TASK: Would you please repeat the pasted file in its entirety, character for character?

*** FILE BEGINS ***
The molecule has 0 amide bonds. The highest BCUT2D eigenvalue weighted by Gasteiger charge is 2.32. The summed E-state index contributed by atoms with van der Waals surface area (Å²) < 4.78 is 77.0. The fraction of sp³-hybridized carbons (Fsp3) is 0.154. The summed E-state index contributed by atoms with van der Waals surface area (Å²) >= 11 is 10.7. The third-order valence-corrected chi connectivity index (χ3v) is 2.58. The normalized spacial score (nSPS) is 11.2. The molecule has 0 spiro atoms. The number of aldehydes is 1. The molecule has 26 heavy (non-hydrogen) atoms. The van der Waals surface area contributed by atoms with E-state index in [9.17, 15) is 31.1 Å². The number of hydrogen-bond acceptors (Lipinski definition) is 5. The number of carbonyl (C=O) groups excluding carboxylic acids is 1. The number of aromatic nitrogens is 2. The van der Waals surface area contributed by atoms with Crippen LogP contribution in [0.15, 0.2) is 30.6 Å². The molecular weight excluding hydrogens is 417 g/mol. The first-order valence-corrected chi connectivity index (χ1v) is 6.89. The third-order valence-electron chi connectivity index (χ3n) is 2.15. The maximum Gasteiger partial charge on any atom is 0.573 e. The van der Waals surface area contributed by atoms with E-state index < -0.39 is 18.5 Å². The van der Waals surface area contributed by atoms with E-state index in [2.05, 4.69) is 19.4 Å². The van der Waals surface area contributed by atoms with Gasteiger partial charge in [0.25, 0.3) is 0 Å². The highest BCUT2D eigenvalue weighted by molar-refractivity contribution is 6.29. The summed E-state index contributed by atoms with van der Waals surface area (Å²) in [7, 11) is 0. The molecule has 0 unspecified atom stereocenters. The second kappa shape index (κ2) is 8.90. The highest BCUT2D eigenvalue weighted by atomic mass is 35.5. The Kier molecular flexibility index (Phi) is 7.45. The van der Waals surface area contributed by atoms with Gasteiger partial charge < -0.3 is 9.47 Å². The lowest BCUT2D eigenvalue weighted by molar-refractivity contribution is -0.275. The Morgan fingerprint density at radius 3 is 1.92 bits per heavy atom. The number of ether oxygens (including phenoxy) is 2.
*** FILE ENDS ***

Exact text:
The molecule has 0 amide bonds. The highest BCUT2D eigenvalue weighted by Gasteiger charge is 2.32. The summed E-state index contributed by atoms with van der Waals surface area (Å²) < 4.78 is 77.0. The fraction of sp³-hybridized carbons (Fsp3) is 0.154. The summed E-state index contributed by atoms with van der Waals surface area (Å²) >= 11 is 10.7. The third-order valence-corrected chi connectivity index (χ3v) is 2.58. The normalized spacial score (nSPS) is 11.2. The molecule has 0 spiro atoms. The number of aldehydes is 1. The molecule has 26 heavy (non-hydrogen) atoms. The van der Waals surface area contributed by atoms with E-state index in [9.17, 15) is 31.1 Å². The number of hydrogen-bond acceptors (Lipinski definition) is 5. The number of carbonyl (C=O) groups excluding carboxylic acids is 1. The number of aromatic nitrogens is 2. The van der Waals surface area contributed by atoms with Crippen LogP contribution in [0.15, 0.2) is 30.6 Å². The molecular weight excluding hydrogens is 417 g/mol. The first-order valence-corrected chi connectivity index (χ1v) is 6.89. The third-order valence-electron chi connectivity index (χ3n) is 2.15. The maximum Gasteiger partial charge on any atom is 0.573 e. The van der Waals surface area contributed by atoms with E-state index < -0.39 is 18.5 Å². The van der Waals surface area contributed by atoms with E-state index in [2.05, 4.69) is 19.4 Å². The van der Waals surface area contributed by atoms with Gasteiger partial charge in [0.25, 0.3) is 0 Å². The highest BCUT2D eigenvalue weighted by molar-refractivity contribution is 6.29. The summed E-state index contributed by atoms with van der Waals surface area (Å²) in [7, 11) is 0. The molecule has 0 unspecified atom stereocenters. The second kappa shape index (κ2) is 8.90. The highest BCUT2D eigenvalue weighted by atomic mass is 35.5. The Kier molecular flexibility index (Phi) is 7.45. The van der Waals surface area contributed by atoms with Gasteiger partial charge < -0.3 is 9.47 Å². The lowest BCUT2D eigenvalue weighted by molar-refractivity contribution is -0.275. The Morgan fingerprint density at radius 3 is 1.92 bits per heavy atom. The number of ether oxygens (including phenoxy) is 2.